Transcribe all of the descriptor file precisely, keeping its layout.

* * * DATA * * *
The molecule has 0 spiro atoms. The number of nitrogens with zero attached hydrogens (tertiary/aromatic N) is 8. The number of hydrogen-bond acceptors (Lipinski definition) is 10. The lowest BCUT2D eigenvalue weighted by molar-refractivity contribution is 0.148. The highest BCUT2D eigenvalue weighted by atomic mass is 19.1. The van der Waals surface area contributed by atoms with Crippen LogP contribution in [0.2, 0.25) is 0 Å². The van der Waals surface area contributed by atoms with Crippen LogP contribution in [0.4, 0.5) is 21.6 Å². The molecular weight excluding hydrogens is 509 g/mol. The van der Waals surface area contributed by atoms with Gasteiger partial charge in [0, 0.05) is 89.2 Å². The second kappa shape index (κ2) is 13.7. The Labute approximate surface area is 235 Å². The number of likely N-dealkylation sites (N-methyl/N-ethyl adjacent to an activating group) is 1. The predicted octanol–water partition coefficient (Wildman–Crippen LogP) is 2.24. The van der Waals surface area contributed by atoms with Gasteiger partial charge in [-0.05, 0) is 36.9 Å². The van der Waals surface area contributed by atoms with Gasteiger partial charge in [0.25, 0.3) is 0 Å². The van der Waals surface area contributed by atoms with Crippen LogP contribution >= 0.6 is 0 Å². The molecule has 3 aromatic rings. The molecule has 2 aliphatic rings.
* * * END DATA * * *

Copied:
The molecule has 0 spiro atoms. The number of nitrogens with zero attached hydrogens (tertiary/aromatic N) is 8. The number of hydrogen-bond acceptors (Lipinski definition) is 10. The lowest BCUT2D eigenvalue weighted by molar-refractivity contribution is 0.148. The highest BCUT2D eigenvalue weighted by atomic mass is 19.1. The van der Waals surface area contributed by atoms with Crippen LogP contribution in [0.2, 0.25) is 0 Å². The van der Waals surface area contributed by atoms with Crippen LogP contribution in [0.4, 0.5) is 21.6 Å². The molecular weight excluding hydrogens is 509 g/mol. The van der Waals surface area contributed by atoms with Gasteiger partial charge in [0, 0.05) is 89.2 Å². The second kappa shape index (κ2) is 13.7. The Labute approximate surface area is 235 Å². The number of likely N-dealkylation sites (N-methyl/N-ethyl adjacent to an activating group) is 1. The predicted octanol–water partition coefficient (Wildman–Crippen LogP) is 2.24. The van der Waals surface area contributed by atoms with Gasteiger partial charge in [-0.05, 0) is 36.9 Å². The van der Waals surface area contributed by atoms with Gasteiger partial charge in [0.25, 0.3) is 0 Å². The van der Waals surface area contributed by atoms with Crippen LogP contribution >= 0.6 is 0 Å². The molecule has 3 aromatic rings. The molecule has 2 aliphatic rings.